Indian Trucking Industry – Skilling the Supply Chain

The Indian trucking industry is the core of logistics movement and country’s growth. According to vice-president of the All India Motor Transport Congress (AIMTC), more than 12 crore people in the country are directly and indirectly dependent on the freight transport industry for their living. However, this segment is highly unorganised and faces several challenges.

'Suhana Safar' - Training and Awareness Programme for Truck Drivers

‘Suhana Safar’ – Training and Awareness Programme for Truck Drivers

The structure of the trucking industry is commercially very dynamic. Customers move their goods almost entirely through third party players, rather than through their own fleet. The core actors directly serving the customers are the trucking company, brokers or agents and pure truck owners. This core set of actors are supported by truck manufacturers, truck body builders, drivers and fuel suppliers. The core set of actors have an ecosystem constituting support services, government and regulatory bodies.

Considering that trucking operations and its efficiency is of primary importance in the growth and development of any economy and society, it is estimated that by 2022, there will be only 480 drivers per 1000 trucks, which will have serious implications on the Indian Economy. In our society, drivers lack respect. Also dis-attachment from home for several days is the major cause of non interest for today’s generation in entering long distance truck driving. They are most affected due to long working hours, poor sanitation, poor food standards and poor pay packets. A truck driver’s life in India regularly figures in the list of worst jobs in the country. The life expectancy of a truck driver is at least 10 years less than the national average.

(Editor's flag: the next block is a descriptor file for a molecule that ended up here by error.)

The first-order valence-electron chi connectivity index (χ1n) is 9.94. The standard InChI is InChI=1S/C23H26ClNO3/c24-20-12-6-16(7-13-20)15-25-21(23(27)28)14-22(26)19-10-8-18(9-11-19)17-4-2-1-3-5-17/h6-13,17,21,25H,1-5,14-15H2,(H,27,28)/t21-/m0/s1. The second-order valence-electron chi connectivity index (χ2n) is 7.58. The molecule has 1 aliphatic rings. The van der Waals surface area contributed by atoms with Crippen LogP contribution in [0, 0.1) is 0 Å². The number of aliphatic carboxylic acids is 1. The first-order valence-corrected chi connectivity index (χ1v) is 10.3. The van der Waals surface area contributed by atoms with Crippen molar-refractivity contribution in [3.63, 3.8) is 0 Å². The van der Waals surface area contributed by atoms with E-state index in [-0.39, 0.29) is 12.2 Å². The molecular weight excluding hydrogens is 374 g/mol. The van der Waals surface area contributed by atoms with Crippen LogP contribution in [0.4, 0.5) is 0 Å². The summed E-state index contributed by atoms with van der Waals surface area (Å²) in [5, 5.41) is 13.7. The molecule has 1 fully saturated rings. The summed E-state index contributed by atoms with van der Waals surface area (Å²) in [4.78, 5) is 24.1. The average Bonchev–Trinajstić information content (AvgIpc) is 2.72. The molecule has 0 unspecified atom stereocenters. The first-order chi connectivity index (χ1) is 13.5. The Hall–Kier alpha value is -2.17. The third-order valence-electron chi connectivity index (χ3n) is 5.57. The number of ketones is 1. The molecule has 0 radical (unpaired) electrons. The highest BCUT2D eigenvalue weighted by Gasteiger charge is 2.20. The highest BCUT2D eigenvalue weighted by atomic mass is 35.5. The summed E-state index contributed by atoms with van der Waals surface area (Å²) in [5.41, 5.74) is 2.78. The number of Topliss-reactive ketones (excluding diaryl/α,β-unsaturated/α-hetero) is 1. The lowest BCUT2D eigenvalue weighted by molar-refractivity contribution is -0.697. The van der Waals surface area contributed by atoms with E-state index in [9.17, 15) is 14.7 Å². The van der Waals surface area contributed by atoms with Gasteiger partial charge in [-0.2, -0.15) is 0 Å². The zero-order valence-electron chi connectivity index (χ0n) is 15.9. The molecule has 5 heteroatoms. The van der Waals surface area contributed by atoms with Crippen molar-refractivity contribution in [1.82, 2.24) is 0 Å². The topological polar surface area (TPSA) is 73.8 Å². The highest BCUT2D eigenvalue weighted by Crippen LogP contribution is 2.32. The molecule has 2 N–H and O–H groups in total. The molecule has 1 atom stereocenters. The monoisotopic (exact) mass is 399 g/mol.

Various steps need to be taken at policy level for improving the lives of truck drivers and helpers and regularising the overall logistic sector. A good example is various private players entering this market like “Rivigo”. This company has resorted to relay model, as they have setup pit spots, a place along the highways where one driver hands over the truck to another for further journey and a truck driver will be on the road for around 10 hours before going back home, as they live close to the pit spots. It uses technology to roster duty at pit stops, schedule pick-ups and deliveries. It helps in creating positive work environment for their employees i.e. truck drivers.

Similar actions need to be taken by the government authorities to regularise the overall logistics sector, which can be initiated through following steps:

  • Increased focus on the duty hours and rest requirements given by Motor Transport Workers Act for truck drivers.
  • Financial regulations relating to insurances/loans and Motor Vehicle Act Regulations relating to driver license, over loading and emission norms etc. should be more stringent.
  • High quality road infrastructure, improved truck cab design for driver comfort and scientific cargo loading practices need emphasis.
  • ICT, including truck based video cameras can be used more effectively to bring in visibility for better security support .
  • Road engineering, signages, driver training and licensing, driving practices and vehicle maintenance need significant attention. Post-accident support is also critical to minimise loss of life and limb. This would be addressed by better roadside support for emergency assistance.

The sustainability of trucking sector can be combated by better technologies, maintenance and driving practices. A lot needs to happen to enable streamlined movement of trucks across the country. Apart from removing inter-state check posts, electronic tolling needs immediate attention.

References:

Study on Trucking operations in India – problems and potential by Asian Institute of Transport Development and Central Institute of Road Transport
An Overview of the Trucking Sector in India: Significance and Structure by G. Raghuram – Indian Institute of Management, Ahmedabad
International Journal of Operations and Logistics Management, Volume: 3, Issue: 3, Pages: 222-240 (September 2014)

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